Non Fiction Book: How to Teach Grown-Ups about Pluto

How to Teach Grown-Ups about Pluto by Dean Regas

How to Teach Grown-Ups about Pluto
by Dean Regas

4 out of 5 stars

This book explains the history of planet discoveries and why the decision was made to make Pluto into a dwarf planet. You will learn how objects in space are classified as asteroids, comets, dwarf planets, moons, and of course the eight planets.

I loved the attractive design of this book! The artwork is so cute and fun, and Pluto is depicted as this scrappy little ice planet guy with a happy expression. I love that the book sort of personifies the planets in a funny way! It makes the features of the planets and other space objects really memorable.

The writing really grabs your attention and makes the information interesting. It’s like reading an exciting story about the history of the people who discovered different planets and asteroids. I also like that the book addresses the fact that some people really are upset about Pluto not being a planet, and it’s okay to be upset and emotional about it. But the author encourages the reader to embrace changes in science as new discoveries are made, and look at all the facts logically.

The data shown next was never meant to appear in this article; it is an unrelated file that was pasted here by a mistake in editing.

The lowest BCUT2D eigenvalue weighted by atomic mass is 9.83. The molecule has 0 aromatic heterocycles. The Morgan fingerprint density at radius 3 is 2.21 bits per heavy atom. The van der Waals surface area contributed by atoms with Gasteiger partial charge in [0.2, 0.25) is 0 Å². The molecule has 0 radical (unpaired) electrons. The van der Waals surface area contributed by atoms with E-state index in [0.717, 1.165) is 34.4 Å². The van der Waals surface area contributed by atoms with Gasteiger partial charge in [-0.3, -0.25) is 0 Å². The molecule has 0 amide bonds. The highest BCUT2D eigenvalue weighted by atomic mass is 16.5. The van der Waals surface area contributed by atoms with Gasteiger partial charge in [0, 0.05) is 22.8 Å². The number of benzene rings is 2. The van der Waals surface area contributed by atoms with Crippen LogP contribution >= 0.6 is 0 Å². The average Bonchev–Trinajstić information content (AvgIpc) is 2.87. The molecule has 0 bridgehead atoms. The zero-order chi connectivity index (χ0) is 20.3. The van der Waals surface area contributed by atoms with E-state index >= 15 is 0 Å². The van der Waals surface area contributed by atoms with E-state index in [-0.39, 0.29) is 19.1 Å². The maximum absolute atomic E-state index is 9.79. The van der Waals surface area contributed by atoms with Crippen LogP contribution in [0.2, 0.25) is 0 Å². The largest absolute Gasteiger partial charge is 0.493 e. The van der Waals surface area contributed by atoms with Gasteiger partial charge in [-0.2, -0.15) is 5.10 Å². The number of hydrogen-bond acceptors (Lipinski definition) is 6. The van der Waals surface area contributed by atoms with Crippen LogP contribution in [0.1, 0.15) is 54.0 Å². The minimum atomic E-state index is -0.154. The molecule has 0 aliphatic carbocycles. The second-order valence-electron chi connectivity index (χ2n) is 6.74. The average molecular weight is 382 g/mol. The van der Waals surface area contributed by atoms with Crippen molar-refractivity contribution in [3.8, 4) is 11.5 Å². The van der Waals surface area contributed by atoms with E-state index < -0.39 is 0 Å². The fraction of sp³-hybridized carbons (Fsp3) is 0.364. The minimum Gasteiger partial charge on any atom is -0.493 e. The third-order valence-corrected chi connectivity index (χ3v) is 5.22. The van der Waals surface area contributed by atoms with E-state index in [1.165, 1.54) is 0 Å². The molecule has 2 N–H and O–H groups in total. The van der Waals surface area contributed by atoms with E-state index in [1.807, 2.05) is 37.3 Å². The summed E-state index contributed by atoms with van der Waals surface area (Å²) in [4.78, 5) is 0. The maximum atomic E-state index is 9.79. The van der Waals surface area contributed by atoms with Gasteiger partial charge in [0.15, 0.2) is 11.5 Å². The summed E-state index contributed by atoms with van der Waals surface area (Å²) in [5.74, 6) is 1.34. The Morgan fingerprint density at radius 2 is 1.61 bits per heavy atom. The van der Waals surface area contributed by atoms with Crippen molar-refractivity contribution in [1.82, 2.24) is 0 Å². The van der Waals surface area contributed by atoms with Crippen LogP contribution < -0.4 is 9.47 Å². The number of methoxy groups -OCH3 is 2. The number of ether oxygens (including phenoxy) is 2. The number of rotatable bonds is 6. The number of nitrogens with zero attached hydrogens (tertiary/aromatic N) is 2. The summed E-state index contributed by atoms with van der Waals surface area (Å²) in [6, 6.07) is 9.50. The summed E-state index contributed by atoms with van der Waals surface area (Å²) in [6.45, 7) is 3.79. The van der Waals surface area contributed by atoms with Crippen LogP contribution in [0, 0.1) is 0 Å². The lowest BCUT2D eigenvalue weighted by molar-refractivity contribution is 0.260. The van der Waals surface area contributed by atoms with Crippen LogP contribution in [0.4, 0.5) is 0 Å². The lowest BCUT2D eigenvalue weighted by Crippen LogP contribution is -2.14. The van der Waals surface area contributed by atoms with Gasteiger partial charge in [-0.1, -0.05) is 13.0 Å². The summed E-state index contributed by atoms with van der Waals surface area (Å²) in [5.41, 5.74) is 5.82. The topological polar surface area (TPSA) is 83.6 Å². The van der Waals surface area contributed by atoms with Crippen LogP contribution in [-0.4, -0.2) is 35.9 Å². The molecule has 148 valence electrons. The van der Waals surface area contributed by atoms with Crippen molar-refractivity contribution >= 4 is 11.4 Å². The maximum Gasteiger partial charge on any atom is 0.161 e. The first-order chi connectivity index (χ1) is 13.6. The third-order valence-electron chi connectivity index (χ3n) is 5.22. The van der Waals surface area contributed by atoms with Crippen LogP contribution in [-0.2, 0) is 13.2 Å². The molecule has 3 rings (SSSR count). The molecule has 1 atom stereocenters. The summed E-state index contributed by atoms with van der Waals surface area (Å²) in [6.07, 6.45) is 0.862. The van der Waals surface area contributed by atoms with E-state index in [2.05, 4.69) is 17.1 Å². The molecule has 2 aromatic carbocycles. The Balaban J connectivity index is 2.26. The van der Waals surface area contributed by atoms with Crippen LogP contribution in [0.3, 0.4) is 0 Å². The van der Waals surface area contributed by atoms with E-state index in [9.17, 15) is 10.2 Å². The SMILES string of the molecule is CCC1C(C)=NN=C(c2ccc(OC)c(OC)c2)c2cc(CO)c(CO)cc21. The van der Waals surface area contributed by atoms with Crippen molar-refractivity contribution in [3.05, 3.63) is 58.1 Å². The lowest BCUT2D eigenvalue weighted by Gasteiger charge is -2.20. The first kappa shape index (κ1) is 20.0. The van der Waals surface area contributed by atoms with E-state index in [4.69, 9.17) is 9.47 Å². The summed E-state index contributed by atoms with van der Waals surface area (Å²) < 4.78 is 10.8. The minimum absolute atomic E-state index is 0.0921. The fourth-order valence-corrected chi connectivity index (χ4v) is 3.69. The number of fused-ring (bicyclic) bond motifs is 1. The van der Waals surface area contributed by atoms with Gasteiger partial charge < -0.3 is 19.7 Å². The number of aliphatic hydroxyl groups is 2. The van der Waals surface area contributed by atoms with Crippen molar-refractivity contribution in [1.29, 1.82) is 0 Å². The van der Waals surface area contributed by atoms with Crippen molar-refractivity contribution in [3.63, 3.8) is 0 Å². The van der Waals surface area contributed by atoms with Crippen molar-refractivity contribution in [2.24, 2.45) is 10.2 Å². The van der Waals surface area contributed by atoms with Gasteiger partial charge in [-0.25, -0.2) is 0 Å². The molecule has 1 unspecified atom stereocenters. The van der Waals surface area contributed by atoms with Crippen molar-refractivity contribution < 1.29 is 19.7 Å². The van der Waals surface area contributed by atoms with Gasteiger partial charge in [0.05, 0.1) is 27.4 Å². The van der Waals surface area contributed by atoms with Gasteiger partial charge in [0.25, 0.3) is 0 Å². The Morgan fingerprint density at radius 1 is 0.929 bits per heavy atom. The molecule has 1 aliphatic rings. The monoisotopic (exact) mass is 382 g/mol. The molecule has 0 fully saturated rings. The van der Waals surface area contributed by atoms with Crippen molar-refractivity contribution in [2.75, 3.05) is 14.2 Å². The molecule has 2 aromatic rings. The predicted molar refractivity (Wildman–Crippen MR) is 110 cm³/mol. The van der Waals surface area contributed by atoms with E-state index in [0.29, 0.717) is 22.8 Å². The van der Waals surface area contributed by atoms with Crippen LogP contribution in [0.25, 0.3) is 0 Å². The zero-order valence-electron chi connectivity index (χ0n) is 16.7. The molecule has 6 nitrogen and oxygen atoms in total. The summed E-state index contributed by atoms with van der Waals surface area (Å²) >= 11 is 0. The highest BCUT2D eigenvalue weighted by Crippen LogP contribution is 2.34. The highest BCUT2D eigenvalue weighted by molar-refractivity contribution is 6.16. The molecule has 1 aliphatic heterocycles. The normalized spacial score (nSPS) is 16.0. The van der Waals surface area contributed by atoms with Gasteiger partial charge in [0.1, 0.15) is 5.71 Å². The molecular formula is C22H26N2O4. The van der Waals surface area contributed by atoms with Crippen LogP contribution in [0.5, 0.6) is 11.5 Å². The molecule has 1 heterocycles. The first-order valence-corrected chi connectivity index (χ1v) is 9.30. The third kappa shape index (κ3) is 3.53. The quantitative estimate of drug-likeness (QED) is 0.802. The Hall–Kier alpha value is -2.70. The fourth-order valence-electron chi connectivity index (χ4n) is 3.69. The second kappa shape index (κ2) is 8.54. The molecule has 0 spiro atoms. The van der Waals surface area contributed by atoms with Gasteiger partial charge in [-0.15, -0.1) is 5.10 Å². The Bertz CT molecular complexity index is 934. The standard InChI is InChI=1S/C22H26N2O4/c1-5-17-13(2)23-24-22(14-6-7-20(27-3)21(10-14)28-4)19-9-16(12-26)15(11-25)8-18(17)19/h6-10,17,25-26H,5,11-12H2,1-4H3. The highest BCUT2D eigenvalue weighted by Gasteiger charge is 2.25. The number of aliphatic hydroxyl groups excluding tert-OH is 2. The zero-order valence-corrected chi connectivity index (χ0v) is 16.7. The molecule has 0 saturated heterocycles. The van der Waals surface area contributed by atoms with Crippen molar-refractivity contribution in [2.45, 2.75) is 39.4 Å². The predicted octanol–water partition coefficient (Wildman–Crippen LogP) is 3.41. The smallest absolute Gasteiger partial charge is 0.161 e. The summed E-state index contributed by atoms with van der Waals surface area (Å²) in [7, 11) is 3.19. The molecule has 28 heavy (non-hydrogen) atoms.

I didn’t like the sassy attitude of the premise of children teaching grown ups about science. I know it’s supposed to be funny and cute, but sometimes it came across as too aggressive and disrespectful.
If you want to open up a conversation with an adult and talk about how new scientific discoveries have changed the definition of a planet, is it really best to start with the attitude that the other person is ignorant and “set in their ways”?
It’s not cute. It’s belligerent, and the book assumes that there will be an argument and that the adult will be difficult to talk to. That’s not a healthy attitude for anyone! Instead of approaching it with an attitude of learning together, this book encourages children to approach it like a contest of knowledge to prove that they “know more” than the other person. Can’t we just learn together side by side? Does it have to become an argument between the “educated” person and the “ignorant” person? I was very disappointed in this approach.

Disclaimer: I received a copy of this book from the publisher/author in exchange for a free and honest review. All the opinions stated here are my own true thoughts, and are not influenced by anyone.

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